British gang abandons workers in underground cigarette factory

Spanish police arrest fugitive Briton ringleader and rescue six Ukrainian workers trapped in clandestine workshop.

The entrance to the factory, in Monda, southern Spain, was only discovered after Spanish civil guards moved a shipping container with a forklift truck [Jon Nazca/Reuters]
The entrance to the factory, in Monda, southern Spain, was only discovered after Spanish civil guards moved a shipping container with a forklift truck [Jon Nazca/Reuters]

Madrid, Spain – Europe’s first underground illegal cigarette factory to be unearthed has been revealed, after Spanish police rescued six men who were suffocating there.

Despite shouting for help and banging on the roof of the clandestine bunker, the men – abandoned as supplies of air ran out – could not at first be heard by police searching above, because the factory was tightly soundproofed.

Only the persistence of the officers, who used a forklift truck to remove a cargo container that hid the entrance to the factory, saved the men inside.

The factory, built 13 feet (four metres) under a stable in Monda, in Malaga Province in southern Spain, was equipped with bunk beds and living quarters for staff.

At least 3,500 cigarettes rolled off the production line every hour, police said as they released details of the operation on Thursday.

This machinery in the illegal underground tobacco factory produced 3,500 cigarettes an hour [Jon Nazca/Reuters]

 

The factory, which had been operating for about a year, generated profits of more than 600,000 euros ($647,000) per week.

Workers were blindfolded as they were escorted into the factory, where they would spend two weeks at a time, the Spanish Civil Guard said. They were reportedly each paid 7,000 euros ($7,550) per month.

The men were not allowed to leave the factory unaccompanied, and had to endure exposure to toxic materials in conditions that police described as “dangerous”.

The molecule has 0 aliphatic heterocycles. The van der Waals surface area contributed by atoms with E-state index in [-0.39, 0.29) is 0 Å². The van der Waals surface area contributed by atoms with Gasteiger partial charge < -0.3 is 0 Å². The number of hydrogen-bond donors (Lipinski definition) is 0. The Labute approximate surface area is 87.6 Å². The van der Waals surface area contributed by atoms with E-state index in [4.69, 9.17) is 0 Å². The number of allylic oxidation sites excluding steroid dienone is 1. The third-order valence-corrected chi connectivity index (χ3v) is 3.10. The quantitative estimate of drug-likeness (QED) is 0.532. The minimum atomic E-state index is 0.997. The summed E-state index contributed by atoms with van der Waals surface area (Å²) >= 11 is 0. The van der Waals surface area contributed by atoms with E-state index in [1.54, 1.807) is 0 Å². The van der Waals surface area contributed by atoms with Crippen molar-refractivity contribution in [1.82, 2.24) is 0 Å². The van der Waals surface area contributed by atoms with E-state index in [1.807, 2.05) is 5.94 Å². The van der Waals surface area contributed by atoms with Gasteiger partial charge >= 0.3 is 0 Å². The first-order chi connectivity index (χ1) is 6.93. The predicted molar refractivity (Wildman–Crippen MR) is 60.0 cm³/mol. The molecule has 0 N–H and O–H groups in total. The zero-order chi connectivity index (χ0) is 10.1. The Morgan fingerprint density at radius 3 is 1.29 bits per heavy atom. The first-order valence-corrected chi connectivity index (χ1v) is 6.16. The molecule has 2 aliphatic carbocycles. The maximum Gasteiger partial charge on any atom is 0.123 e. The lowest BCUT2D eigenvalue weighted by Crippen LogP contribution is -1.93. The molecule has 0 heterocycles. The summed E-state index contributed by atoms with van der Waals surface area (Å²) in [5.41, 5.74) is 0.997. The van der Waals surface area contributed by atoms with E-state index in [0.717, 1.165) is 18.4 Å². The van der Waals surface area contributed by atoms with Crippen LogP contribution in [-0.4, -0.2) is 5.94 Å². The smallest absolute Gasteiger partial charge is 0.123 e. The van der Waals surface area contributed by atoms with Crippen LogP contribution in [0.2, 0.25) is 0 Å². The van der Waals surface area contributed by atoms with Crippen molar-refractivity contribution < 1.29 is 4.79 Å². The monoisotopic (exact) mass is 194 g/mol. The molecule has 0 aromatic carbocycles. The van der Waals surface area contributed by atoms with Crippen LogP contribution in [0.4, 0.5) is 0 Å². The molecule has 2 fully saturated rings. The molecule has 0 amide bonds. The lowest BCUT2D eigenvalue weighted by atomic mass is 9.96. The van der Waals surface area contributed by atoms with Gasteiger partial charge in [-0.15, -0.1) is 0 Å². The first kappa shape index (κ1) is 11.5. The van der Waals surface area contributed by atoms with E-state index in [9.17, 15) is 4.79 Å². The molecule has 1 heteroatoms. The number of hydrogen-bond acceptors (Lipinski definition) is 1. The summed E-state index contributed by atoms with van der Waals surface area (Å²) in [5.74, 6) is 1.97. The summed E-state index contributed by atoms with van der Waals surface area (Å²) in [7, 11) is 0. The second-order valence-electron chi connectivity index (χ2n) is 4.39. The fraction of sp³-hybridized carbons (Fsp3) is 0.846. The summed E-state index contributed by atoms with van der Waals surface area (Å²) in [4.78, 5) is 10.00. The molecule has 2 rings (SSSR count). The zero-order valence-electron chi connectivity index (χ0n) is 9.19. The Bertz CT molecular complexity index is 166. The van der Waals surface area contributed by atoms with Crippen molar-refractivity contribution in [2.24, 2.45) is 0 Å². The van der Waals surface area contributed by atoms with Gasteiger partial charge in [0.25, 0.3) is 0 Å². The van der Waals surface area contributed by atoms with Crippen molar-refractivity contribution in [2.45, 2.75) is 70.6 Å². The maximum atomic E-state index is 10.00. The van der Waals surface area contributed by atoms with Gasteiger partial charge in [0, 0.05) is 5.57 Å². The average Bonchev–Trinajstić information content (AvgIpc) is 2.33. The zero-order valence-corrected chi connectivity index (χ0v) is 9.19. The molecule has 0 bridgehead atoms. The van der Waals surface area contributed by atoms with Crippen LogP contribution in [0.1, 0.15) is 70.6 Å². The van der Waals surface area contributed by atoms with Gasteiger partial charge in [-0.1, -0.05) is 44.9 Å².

Spanish police, acting on a tip-off from Europol, had launched an operation, named Hannibal, to find a drugs gang based on the Costa del Sol, in southern Spain.

After a series of raids last week, they seized more than three million cigarettes, along with more than 17 tonnes of rolling tobacco, 20kg (44lbs) of hashish and 144kg (317lbs) of cannabis.

Workers were kept in ‘semi-slavery’, locked into the underground factory – replete with kitchenette and bunk beds – for two weeks at a time, a source told Al Jazeera [Jon Nazca/Reuters]

 

However, after their arrest, none of the 12 British suspects mentioned the existence of the factory to police, leaving six Ukranian workers trapped inside.

Unable to contact the outside world, they had difficulty breathing after a generator that supplied fresh air was turned off.

“If the officials had not found the clandestine factory in time, the lack of oxygen would have soon made the underground conditions incompatible with the survival of the workers who were there,” a Civil Guard spokesman said.

Carlos Gallego, of the Civil Guard’s Central Operative Unit, told Al Jazeera: “The gang chose the perfect place to set up their factory; it is isolated and was very difficult to find.

“There have been other illegal cigarette factories, but this is the first one in Europe that has been discovered underground.”

The United Kingdom’s National Crime Agency tracked down Daniel Dobbs, living in Spain under a false name, last year. In January 2014, he had been sentenced to nearly 14 years in prison, but absconded from jail [NCA handout]

 

The 12 British nationals arrested in the operation have appeared in court to face charges of falsification, fraud, money laundering and offences against public health connected with drugs. All were remanded in custody to face trial later.

One of the alleged ringleaders was a Briton named by Spanish media as Daniel Dobbs, 31, from Malton, North Yorkshire, a convicted heroin trafficker who has been on the run from British authorities since November 2018 – when he was found missing from his cell in an open prison.

“Dobbs’s arrest is a fantastic result and shows the power of our international partnerships,” the United Kingdom National Crime Agency’s Alison Abbott said in a statement emailed to Al Jazeera.

“British fugitives should know that we will catch up with them, no matter where they are.”

The gang was reportedly smuggling the illicit cigarettes to Britain.

The suspected leaders of the gang lived in large villas on the Costa del Sol, while the men who worked in the factory lived in conditions of “semi-slavery”, a source at the financial crimes unit at Spain’s Civil Guard told Al Jazeera.

“They were paid, but lived in unhealthy conditions and were locked into this place for 24 hours a day for two weeks at a time,” said the source, who asked not to be named.

Source : Al Jazeera

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